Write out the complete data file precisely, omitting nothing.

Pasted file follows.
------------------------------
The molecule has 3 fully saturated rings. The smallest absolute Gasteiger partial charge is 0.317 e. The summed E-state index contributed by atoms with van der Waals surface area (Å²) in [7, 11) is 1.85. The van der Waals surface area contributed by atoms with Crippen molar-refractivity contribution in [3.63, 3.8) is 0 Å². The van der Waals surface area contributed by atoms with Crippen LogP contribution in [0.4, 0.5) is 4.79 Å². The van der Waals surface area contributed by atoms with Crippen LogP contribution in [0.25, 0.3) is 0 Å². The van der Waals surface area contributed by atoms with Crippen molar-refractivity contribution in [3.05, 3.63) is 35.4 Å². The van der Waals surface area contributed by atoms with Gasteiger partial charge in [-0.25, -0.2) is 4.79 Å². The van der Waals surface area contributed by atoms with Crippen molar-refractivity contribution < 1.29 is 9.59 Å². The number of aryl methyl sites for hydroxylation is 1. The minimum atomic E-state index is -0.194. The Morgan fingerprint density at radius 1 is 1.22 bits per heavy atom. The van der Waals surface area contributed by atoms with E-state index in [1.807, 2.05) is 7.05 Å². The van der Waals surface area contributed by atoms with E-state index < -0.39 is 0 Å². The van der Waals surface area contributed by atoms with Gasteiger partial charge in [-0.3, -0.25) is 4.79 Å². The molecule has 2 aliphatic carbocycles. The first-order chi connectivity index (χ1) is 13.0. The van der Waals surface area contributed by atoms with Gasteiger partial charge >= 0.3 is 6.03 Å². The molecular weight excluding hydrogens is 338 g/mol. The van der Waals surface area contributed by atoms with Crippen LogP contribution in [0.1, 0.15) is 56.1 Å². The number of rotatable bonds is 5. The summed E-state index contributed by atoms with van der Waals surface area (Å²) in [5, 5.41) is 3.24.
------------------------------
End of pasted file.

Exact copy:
The molecule has 3 fully saturated rings. The smallest absolute Gasteiger partial charge is 0.317 e. The summed E-state index contributed by atoms with van der Waals surface area (Å²) in [7, 11) is 1.85. The van der Waals surface area contributed by atoms with Crippen molar-refractivity contribution in [3.63, 3.8) is 0 Å². The van der Waals surface area contributed by atoms with Crippen LogP contribution in [0.4, 0.5) is 4.79 Å². The van der Waals surface area contributed by atoms with Crippen LogP contribution in [0.25, 0.3) is 0 Å². The van der Waals surface area contributed by atoms with Crippen molar-refractivity contribution in [3.05, 3.63) is 35.4 Å². The van der Waals surface area contributed by atoms with Gasteiger partial charge in [-0.25, -0.2) is 4.79 Å². The van der Waals surface area contributed by atoms with Crippen molar-refractivity contribution < 1.29 is 9.59 Å². The number of aryl methyl sites for hydroxylation is 1. The minimum atomic E-state index is -0.194. The Morgan fingerprint density at radius 1 is 1.22 bits per heavy atom. The van der Waals surface area contributed by atoms with E-state index in [1.807, 2.05) is 7.05 Å². The van der Waals surface area contributed by atoms with E-state index < -0.39 is 0 Å². The van der Waals surface area contributed by atoms with Gasteiger partial charge in [-0.3, -0.25) is 4.79 Å². The molecule has 2 aliphatic carbocycles. The first-order chi connectivity index (χ1) is 13.0. The van der Waals surface area contributed by atoms with Gasteiger partial charge >= 0.3 is 6.03 Å². The molecular weight excluding hydrogens is 338 g/mol. The van der Waals surface area contributed by atoms with Crippen LogP contribution in [0.1, 0.15) is 56.1 Å². The number of rotatable bonds is 5. The summed E-state index contributed by atoms with van der Waals surface area (Å²) in [5, 5.41) is 3.24.